Keep this in mind if, for example, you are a professional offering services in different EU countries through digital platforms, but you manage all your business activity from a single country, e.g. Germany, Spain, France, etc. This happens very often with professionals in the technology sector or freelancers specialized in different areas. Thanks to your IBAN account in Blackcatcard, you will be able to receive payments for your services from other countries and fulfill your tax obligations accordingly.

As mentioned before, receiving income from different countries means paying income taxes on it both in the country where we are tax residents and in the country where the income originates. Not doing so implies committing the crime of tax evasion. To avoid both the commission of this crime and the negative impact of double payment of taxes, it is possible to access tax benefits to reduce the tax burden depending on the place where you are a tax resident, both as an individual and as a legal entity.

How to take advantage of your tax residence?

One of the best options to reduce the tax burden is to incorporate (in the case of companies) and be tax resident in countries that have double taxation treaties with other countries. These are treaties, usually bilateral, between governments of different countries to avoid taxing twice (or more) the same income, or even assets, by each of the signatory jurisdictions. A great alternative is, for example, France, which has more than 100 treaties in force with many other countries in Europe, America, Asia and Oceania. Other countries with a similar number of agreements in force are the United Kingdom (well over 100, being one of the countries with the largest number of such agreements in the world), Spain, Germany and Italy. Being a tax resident in these countries means having a very significant reduction of the tax burden if any activity is developed worldwide.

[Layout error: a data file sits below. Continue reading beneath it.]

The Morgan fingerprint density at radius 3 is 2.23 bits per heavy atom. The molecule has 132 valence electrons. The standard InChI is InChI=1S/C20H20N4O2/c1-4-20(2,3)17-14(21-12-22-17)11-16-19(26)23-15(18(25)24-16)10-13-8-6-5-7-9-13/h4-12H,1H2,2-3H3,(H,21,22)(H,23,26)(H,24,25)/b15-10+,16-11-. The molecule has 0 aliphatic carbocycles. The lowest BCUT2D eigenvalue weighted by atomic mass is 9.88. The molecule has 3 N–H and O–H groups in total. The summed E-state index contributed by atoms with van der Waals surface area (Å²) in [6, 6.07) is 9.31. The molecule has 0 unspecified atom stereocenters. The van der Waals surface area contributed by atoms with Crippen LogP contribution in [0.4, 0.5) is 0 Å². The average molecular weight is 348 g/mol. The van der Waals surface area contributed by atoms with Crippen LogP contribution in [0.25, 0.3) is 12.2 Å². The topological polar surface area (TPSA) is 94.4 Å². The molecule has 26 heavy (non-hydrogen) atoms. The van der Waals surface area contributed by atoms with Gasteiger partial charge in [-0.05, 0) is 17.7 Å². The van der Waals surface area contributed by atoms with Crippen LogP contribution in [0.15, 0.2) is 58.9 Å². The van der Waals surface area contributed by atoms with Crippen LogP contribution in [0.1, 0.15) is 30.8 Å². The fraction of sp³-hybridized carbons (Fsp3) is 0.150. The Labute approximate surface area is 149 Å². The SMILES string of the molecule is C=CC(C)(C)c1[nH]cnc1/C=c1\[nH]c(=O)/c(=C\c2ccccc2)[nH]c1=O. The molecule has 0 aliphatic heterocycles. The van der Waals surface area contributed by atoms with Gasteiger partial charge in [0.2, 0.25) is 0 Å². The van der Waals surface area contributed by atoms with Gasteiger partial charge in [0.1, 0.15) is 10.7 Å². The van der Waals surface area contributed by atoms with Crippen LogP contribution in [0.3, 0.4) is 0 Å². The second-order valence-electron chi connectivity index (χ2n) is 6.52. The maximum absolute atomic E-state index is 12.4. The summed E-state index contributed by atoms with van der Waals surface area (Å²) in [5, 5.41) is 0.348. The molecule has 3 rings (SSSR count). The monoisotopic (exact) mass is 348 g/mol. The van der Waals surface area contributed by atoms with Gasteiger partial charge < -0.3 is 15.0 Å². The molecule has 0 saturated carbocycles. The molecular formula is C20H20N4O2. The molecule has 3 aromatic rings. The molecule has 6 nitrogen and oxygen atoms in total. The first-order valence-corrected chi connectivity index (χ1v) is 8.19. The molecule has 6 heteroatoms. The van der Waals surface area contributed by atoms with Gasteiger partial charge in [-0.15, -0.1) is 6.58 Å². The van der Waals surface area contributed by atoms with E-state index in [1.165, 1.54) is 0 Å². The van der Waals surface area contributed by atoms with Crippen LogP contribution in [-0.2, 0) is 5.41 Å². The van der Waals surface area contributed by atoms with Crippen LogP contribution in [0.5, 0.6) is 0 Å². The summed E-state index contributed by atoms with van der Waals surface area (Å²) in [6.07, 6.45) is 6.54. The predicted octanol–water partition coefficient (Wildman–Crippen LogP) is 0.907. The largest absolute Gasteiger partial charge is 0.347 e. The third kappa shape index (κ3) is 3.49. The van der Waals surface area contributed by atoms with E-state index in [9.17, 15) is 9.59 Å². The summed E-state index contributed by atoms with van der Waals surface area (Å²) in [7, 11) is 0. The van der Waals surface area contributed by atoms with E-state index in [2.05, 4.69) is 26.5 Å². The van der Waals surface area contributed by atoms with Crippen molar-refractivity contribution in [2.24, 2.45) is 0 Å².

In other cases, some jurisdictions, unilaterally, offer their tax residents (individuals and different types of corporations and entities), who receive income from foreign sources, which are subject to income tax in the country of origin, a discount on the income and supplementary taxes that they must pay where they are tax residents, for the amount of the respective tax paid abroad. This discount may be partial or total, without exceeding the amount that they should pay in the country where they are tax residents. In this way, without the need of a bilateral treaty, a person can actually avoid this double taxation.

It is also possible to receive a tax refund, particularly VAT, as an individual and as a company, both from the tax authority to which a tax resident corresponds and from foreign authorities. For example, companies can receive a VAT refund if during a certain period of time they paid more VAT to their respective tax office than they actually invoiced. On the other hand, individuals who, as non-tax resident tourists, purchase goods in a foreign country, may apply for a VAT refund from the Tax Office of that country for the VAT they paid on the goods they purchased.

In addition, governments often offer subsidies  or grants to their tax residents. For example, individuals are allowed to access housing subsidies, depending on their income, for which it is necessary to comply with conditions such as being a citizen of that country or being a tax resident. On the other hand, by fulfilling the latter condition, some companies are subject to exemptions to reduce their tax burden, stimulating their growth.

Taking into account all these possibilities, knowing your tax residency is not only a fact to comply with your tax obligations, but also to reduce them, receive benefits and access financial services. In this regard, one of the advantages of having your Blackcatcard account is that you can receive in it the income you generate globally, as an individual or business, and have the information you require to meet your tax obligations in any of the jurisdictions that require it.


If I live in a country for several months do I become a tax resident?

That depends on the rules of each jurisdiction. There may be criteria of time, work, national belonging, family ties, among others.

Do I have to pay taxes on my income in different countries?

In some scenarios, it is possible that you may have to pay taxes more than once on the same income you generate as an individual or company in several countries. To avoid this situation, some governments subscribe double taxation treaties with each other; or, unilaterally, offer discounts on the national income tax for income taxes paid abroad.